1954 February 5

Harvard Law Dean Defends Fifth Amendment


Erwin Griswold, Dean of Harvard Law School, on this night defended the Fifth Amendment as “a sound provision of our basic law.” The Fifth Amendment was under heavy attack as many people called to testify before the House Un-American Activities Committee (HUAC) and other investigative bodies refused to answer questions, citing their Fifth Amendment protection against self-incrimination. As a result, they were labeled “Fifth Amendment Communists,” and people were in effect regarded as guilty of being “subversive” for exercising their constitutional right. Many people lost their jobs after they invoked the Fifth Amendment. A New York City history teacher, for example, was fired on April 30, 1954, for taking the Fifth Amendment before a Senate investigating committee. And on June 24, 1954 the New York State Bar Association recommended that any member who took the Fifth be disbarred. As a result, there were a number of proposals to amend the Fifth Amendment, a development that prompted Dean Griswold’s remarks on this day.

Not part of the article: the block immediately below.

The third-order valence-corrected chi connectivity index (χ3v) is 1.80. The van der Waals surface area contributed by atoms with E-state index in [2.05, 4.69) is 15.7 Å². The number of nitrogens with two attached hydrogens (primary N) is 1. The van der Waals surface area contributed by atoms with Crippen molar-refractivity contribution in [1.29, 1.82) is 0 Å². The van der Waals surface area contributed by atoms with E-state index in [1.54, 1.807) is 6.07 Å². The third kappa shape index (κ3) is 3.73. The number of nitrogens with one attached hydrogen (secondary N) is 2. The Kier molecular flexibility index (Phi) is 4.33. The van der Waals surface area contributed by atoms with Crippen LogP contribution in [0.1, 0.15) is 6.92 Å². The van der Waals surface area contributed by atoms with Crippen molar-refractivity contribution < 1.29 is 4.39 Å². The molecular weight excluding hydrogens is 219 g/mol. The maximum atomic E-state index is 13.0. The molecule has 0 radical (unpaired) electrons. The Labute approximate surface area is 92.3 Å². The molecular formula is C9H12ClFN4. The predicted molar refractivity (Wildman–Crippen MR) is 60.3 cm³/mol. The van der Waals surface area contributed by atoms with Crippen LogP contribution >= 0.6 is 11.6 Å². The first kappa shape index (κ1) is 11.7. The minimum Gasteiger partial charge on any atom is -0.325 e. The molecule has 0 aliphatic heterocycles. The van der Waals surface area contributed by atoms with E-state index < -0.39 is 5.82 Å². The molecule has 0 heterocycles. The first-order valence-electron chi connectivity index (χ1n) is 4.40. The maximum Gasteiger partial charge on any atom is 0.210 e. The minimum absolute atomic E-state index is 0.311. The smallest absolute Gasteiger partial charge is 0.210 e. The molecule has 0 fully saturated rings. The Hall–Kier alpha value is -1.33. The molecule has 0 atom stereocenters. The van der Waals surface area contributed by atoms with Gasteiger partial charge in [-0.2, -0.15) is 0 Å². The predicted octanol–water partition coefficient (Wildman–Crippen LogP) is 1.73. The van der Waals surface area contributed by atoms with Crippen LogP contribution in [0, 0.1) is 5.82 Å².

The result of the controversy over the Fifth Amendment was a federal immunity law, enacted on August 20, 1954, which allowed investigators to grant immunity to uncooperative witnesses and then compel them to testify about the events under investigation.

It was a measure of the intensity of the anti-Communist hysteria of the Cold War in the mid-1950s that so many Americans, including prominent attorneys, should proposed disbarring a lawyer for exercising one of the most important rights in American law.

Read Dean Griswold’s book: Erwin N. Griswold, The 5th Amendment Today: Three Speeches (1955)

Learn more about the ACLU in the Cold War and other Times of National Crisis: https://www.aclu.org/aclu-history-rooting-out-subversives-paranoia-and-patriotism-mccarthy-era

Learn more: Leonard Levy, Origins of the Fifth Amendment: The Right Against Self-incrimination (1968)

Learn more about HUAChttp://www.history.com/topics/cold-war/huac

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